Keun's two Weimar novels show that she possessed immense skills as a writer from the very start. Her intellect is omnivorous, and her writing luxuriates in sharp descriptive language. Yet she also commands a fierce emotional intelligence that gives her books a moral – but never moralizing – thrust. After one unhappy assignation, the narrator of The Artificial Silk Girl observes:
So I washed my face. It was a dark morning and I saw his face in bed, and it made me feel angry and disgusted. Sleeping with a stranger you don't care about makes a woman bad. You have to know what you're doing it for. Money or love.
So I left. It was five in the morning. The air was white and cold and wet like a sheet on a laundry line.
The irrepressible spirit and candor of Keun's writing – and her status as a popular woman writer with no love for the new regime – made her books an obvious target for the Nazis. But she attempted to make a go of the new regime after Hitler took power in 1933, despite the fact that her first two books were banned.
Looking back, it's hard to understand why anti-Nazi writers like Keun or playwright and novelist Ödön von Horváth – who also stayed on in Hitler's Germany for a few years before being driven into exile – would think it possible to do so. Many of Horváth's classic plays produced before 1934, including Sladek, The Black Soldier, Italian Night, and Tales from the Vienna Woods, are biting attacks on the Nazis' thuggish paramilitary methods, and the intellectual and moral rot of Germany and Austria's middle class that allowed them to triumph.
One reason that Keun and Horváth lingered on in a Germany that sank quickly into totalitarianism is they did so without immediate risk. Prominent Jewish writers like Zweig and Roth, or Communist fellow travelers like Bertolt Brecht, were compelled to flee immediately upon Hitler's ascent to power. Horváth even made a successful application to join the Third Reich's literary union, which was designed to weed out Jews and political undesirables. Membership was mandatory to publish anything in Nazi Germany. Not surprisingly, Horváth wrote nothing of lasting consequence in the years when he stayed in Nazi Germany. His brilliance only blossomed again in a second wave of plays and novels written in two years of exile before his untimely death in Paris in 1938.
Keun suffered even more keenly as she stayed on in Germany. She married (and became quickly disenchanted with) Johannes Tralow – a director and writer who somehow thrived in Weimar and Nazi Germany, and later become a cultural official in East Germany. Records from the Third Reich show that her books were often targeted as unsuitable for libraries and reading rooms. Her application to be a member of the writer's union was rejected, but Keun did manage to place a few articles in newspapers.
Eventually indignation or frustration (or a combination of the two) finally bubbled to the surface. In October 1935, Keun took the audacious and reckless step of suing the government for the income she lost when her first two books were confiscated and banned. In her action, Keun claimed that her income had plummeted from thousands of Deutschmarks a month to less than one hundred.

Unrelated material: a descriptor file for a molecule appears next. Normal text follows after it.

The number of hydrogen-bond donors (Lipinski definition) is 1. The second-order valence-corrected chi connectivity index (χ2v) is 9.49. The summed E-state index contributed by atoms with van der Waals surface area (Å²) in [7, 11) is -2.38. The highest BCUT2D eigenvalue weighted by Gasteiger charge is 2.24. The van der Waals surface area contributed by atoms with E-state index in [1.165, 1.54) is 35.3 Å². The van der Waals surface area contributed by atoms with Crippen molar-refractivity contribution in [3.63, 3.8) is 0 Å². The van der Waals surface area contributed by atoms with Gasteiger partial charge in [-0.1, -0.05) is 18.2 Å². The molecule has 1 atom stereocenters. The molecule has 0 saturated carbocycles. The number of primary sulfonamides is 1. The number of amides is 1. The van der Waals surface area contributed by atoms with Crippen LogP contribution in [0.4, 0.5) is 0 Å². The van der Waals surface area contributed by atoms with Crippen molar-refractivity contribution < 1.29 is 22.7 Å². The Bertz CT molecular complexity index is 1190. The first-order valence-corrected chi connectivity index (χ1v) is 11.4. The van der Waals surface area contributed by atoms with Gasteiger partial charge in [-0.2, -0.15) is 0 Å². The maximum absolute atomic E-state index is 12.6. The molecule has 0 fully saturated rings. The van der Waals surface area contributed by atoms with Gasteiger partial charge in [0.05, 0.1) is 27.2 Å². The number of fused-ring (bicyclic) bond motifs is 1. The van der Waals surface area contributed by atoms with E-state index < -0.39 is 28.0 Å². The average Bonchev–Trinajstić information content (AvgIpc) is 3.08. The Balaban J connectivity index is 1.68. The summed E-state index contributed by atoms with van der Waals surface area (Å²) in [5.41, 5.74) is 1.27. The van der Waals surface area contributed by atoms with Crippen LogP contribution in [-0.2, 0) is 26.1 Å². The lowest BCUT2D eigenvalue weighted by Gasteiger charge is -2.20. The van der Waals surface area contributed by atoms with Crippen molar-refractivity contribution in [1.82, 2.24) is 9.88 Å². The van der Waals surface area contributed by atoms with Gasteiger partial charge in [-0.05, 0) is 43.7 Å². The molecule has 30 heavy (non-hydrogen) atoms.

Keun's suit was dismissed quickly – and she had to pay a fine for articles she had placed when not a union member. She appealed for another hearing and was turned down in April 1936, which also resulted in her arrest and interrogation. She was released, however, and turned up in Holland by May. Tralow was so upset and affrighted by her actions that he sent a letter to the writer's union notifying them that he'd initiated divorce proceedings against her. The divorce was eventually finalized in 1937.
By then, Keun had long abandoned Tralow for an affair with Jewish doctor, Arnold Strauss, who eventually fled to the United States. Much of what we know about her years of exile and her time with Joseph Roth come from a selection of letters to Strauss – who had moved to America – published in 1988 as Ich lebe in einem wilden Wirbel (I Live in a Wild Eddy). But even more revealing than the letters, however, are the pair of magnificent novels – After Midnight and Child of All Nations – that Keun wrote in her new position as an exile.
After Midnight (translated by Anthea Bell and published by Melville House in 2011) is a devastating account of life in Frankfurt in the days after Hitler visits the town in 1935. The novel literally reeks of paranoia and fear. Neighbors report on neighbors for pleasure and profit, as the three typewriters in the local Gestapo office are "clattering away steadily and inexorably." (Keun clearly put her memory of interrogation to excellent use.)
How efficiently and comprehensively the Nazis perverted or silenced the intellectual class that remained in Germany is a key theme of the book. The moral compass of the book is a rumpled and profane journalist named Heini (who bears a passing resemblance to Roth), who utters this very memorable summation of the relation of art to politics in Hitler's Germany: